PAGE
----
Edmond Fehoko featured his research on kava and the faikava experience, which he completed in 2014, in a new report on the world drug perception problem by The Global Commission on Drug Policy.
The report looks at how perceptions of drugs and people who use them have led to stigmatising, rather than a realistic approach to drug policy, Stuff NZ reports. The Commission comprises 25 members, including former Prime Minister Helen Clark.
There is a lot of research on kava from health, agricultural and medicinal perspectives, but “no one has explored the social, cultural importance of it”, Fehoko says.
Born in New Zealand, of Tongan heritage, Fehoko went to his first kava circle at 14. Now he’s trying to change the view that kava circles aren’t a “waste of time,” but a space for cultural affirmation.
Kava circles spaces ‘reduced the amount of alcohol consumption and youth gang affiliation’ among young boys.
“The kava space became a hub where I was able to revitalise and maintain a sense of cultural identity in New Zealand,” he says.
“There about 50 to 100 kava clubs in South Auckland alone. In Auckland, you’re looking at almost 20,000 kava drinkers a weekend.”
From his study, he found that the “kava space became an epistemological site”.
“What I found was Tongan knowledge was created from these circles. They are supplementary to homes and churches.”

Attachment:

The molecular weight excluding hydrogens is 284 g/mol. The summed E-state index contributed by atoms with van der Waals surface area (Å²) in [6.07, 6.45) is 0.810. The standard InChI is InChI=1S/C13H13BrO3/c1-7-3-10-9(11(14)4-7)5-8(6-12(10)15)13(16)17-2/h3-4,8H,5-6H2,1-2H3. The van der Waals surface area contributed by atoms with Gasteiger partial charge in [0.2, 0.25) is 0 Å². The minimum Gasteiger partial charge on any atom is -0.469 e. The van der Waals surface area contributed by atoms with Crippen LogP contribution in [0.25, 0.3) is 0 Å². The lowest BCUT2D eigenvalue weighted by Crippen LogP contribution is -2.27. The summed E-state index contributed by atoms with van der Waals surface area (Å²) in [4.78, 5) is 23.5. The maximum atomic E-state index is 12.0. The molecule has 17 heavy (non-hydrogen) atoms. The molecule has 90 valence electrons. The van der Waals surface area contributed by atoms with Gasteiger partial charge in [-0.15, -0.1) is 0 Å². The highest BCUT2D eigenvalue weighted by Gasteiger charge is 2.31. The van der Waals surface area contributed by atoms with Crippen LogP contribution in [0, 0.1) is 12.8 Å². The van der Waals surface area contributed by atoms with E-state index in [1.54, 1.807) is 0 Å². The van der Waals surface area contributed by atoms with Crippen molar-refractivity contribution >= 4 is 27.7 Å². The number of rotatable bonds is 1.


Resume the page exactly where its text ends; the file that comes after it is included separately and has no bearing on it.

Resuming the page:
Drawing parallels between tea parties and coffee breaks, he says it’s the socialisation that people go for.
“It’s not the beverage that we go for, it’s the socialisation, and having the space to wind down and talk about things that you wouldn’t usually share anywhere else. It’s very therapeutic.”
These spaces had “reduced the amount of alcohol consumption amongst young boys and also reduced youth gang affiliation. These boys attended this kava space as a means to get away from social issues like alcohol, gangs, and drugs”.
Kava circles also help bridge the communication gap between generations.
“You’ll never see violence, anger or frustration … the kava circle creates harmony between the younger generation and the elders,” he says.
Fehoko encourages teenage Pasifika males to socialise in kava circles and also encourages parents to take their children along.
Fehoko is a former student of Kelston Boys’ High School and is currently doing his PhD in Public Health at Auckland University of Technology with research in gambling among Pacific people.